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Tuesday round-up

Today the court hears oral argument in two cases. First up is Bristol-Myers Squibb Co. v. Superior Court of California, San Francisco County, another civil procedure case involving a court’s specific jurisdiction over out-of-state defendants sued by out-of-state plaintiffs. Ronald Mann previewed the case for this blog. [Disclosure: Goldstein & Russell, P.C., whose attorneys contribute to this blog in various capacities, is among the counsel to the respondents in this case.] Andrew Maury and Eugene Temchenko preview the case for Cornell University Law School’s Legal Information Institute. The second argument today of the day is BNSF Railway Co. v. Tyrrell, in which the justices will consider the contours of personal jurisdiction for lawsuits brought under the Federal Employers’ Liability Act. Amy Howe had this blog‘s preview. Karen Smeda and Natalia San Juan preview the case for Cornell. At the Cato Institute’s Cato at Liberty blog, Walter Olson argues that today’s cases offer the court an opportunity to draw lines that will enable “the federal judiciary to police overreaching by state courts in their jurisdictional claims.”

Yesterday the justices released their orders from last Friday’s private conference; although they did not grant review in any cases, the order list included several statements related to the denial of certiorari. Amy Howe covers the order list for this blog. At the Cato Institute’s Police project, Tim Lynch discusses Justice Sonia Sotomayor’s dissent from the court’s decision to deny review to a lower court’s ruling granting qualified immunity to a police officer who was sued for shooting a suspect; he argues that at “the least, the jury should have decided whether the shot was truly justified.” In The Atlantic, Ian MacDougall points to “growing concern in the legal community that judges in police civil-rights lawsuits are usurping the jury’s role” and that by “twisting the ordinary procedure of summary judgment …, these judges prematurely shut down lawsuits by, in effect, crediting the officer over the plaintiff.” Another look at Sotomayor’s dissent, and at Justice Samuel Alito’s concurrence in the denial, comes from Will Baude at The Washington Post’s Volokh Conspiracy blog, who questions Alito’s “description of the court’s neutral principles of certiorari,” observes that “the broader pattern of qualified immunity cases … suggests a double standard for the court’s jurisdiction,” and notes that  “in the past 35 years, the overwhelming majority of the court’s qualified immunity decisions have been in favor of officers whose immunity was denied by the lower courts.” At ThinkProgress, Ian Millhiser agrees that the court “appears to be applying a double standard,” maintaining that a “majority of the justices are willing to step out of their usual role to protect cops caught up by a dubious lower court decision, but they are unwilling to do the same favor for a person shot by a cop.”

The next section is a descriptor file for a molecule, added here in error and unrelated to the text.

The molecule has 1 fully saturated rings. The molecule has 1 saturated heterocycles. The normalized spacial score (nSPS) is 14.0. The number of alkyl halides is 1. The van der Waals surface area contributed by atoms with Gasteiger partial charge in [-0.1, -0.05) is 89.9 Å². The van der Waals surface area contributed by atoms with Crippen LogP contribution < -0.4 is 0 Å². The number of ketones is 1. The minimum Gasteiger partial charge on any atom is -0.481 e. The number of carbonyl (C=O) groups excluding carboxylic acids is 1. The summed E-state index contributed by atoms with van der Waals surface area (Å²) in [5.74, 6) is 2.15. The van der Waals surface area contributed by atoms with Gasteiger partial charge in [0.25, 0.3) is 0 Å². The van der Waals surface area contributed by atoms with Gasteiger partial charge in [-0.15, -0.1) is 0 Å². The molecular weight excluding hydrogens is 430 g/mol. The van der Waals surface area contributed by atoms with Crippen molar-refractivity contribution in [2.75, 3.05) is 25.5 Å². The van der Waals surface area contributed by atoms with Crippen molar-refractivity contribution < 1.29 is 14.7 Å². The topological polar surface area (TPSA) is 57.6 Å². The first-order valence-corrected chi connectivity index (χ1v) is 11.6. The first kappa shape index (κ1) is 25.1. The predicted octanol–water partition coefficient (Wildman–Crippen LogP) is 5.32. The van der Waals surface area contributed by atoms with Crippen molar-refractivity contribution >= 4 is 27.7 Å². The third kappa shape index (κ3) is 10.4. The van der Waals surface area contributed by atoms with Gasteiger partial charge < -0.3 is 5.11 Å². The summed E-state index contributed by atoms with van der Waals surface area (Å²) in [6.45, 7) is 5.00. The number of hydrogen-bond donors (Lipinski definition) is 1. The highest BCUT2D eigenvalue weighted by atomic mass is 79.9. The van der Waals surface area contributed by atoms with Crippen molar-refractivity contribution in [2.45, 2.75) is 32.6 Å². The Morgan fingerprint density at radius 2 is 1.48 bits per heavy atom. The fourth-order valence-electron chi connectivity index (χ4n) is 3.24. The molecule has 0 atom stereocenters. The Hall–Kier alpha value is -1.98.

Yesterday the court heard argument in McWilliams v. Dunn, which asks whether an Arkansas defendant in a capital case whose mental health was at issue was entitled to assistance from a psychiatrist independent of the prosecution. Amy Howe analyzes the argument for this blog. In The Washington Post, Robert Barnes reports that the court’s “liberals and conservatives seemed to disagree Monday” and that, as “is often the case, it may be that Justice Anthony M. Kennedy holds the deciding vote.”


  • In The Washington Post’s Volokh Conspiracy blog, David Post weighs in on Justice Clarence Thomas’ solo dissent last week in Nelson v. Colorado, in which the court held that a state cannot require a defendant whose conviction is invalidated to prove actual innocence before recovering fines and fees imposed as a consequence of the conviction; Post maintains that Thomas’ assertion that “the money that the petitioners seek is not ‘their money’ at all; it’s Colorado’s money” should be “enough to send chills down the spine of any right-thinking libertarian.”
  • At the Cato Institute’s Cato at Liberty blog, Ilya Shapiro and Thomas Berry urge the court to grant review in a case involving a challenge to a California law that requires family-planning clinics to inform their patients about state programs that provide free or low-cost access to family planning services that include abortions; they argue that “[c]ompelling licensed professionals to speak the government’s message is dangerous” because “it allows the government to impermissibly put its thumb on the scale in a social debate, by conscripting individuals to help spread a particular message.”
  • At ImmigrationProf Blog, Nancy Morawetz looks at Maslenjak v. United States, a case on tomorrow’s argument agenda that asks whether a naturalized U.S. citizen can be stripped of her citizenship in a criminal proceeding based on an immaterial false statement, noting that the “oral argument comes at a time when Trump administration officials have made it very clear that they will pursue maximal enforcement under the powers they have.”
  • In Supreme Court Brief (subscription required), Tony Mauro provides “thumbnail sketches” of the four law clerks assisting Justice Neil Gorsuch during “his short transitional period at the high court until the current term winds down this summer.”
  • At Reuters, Andrew Chung reports that “General Motors Co’s bid to block hundreds of lawsuits, potentially worth billions of dollars, over a deadly ignition-switch defect broke down” when the court yesterday declined to consider “its appeal claiming the suits were barred by the No. 1 American automaker’s 2009 bankruptcy.”

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Recommended Citation: Edith Roberts, Tuesday round-up, SCOTUSblog (Apr. 25, 2017, 6:39 AM),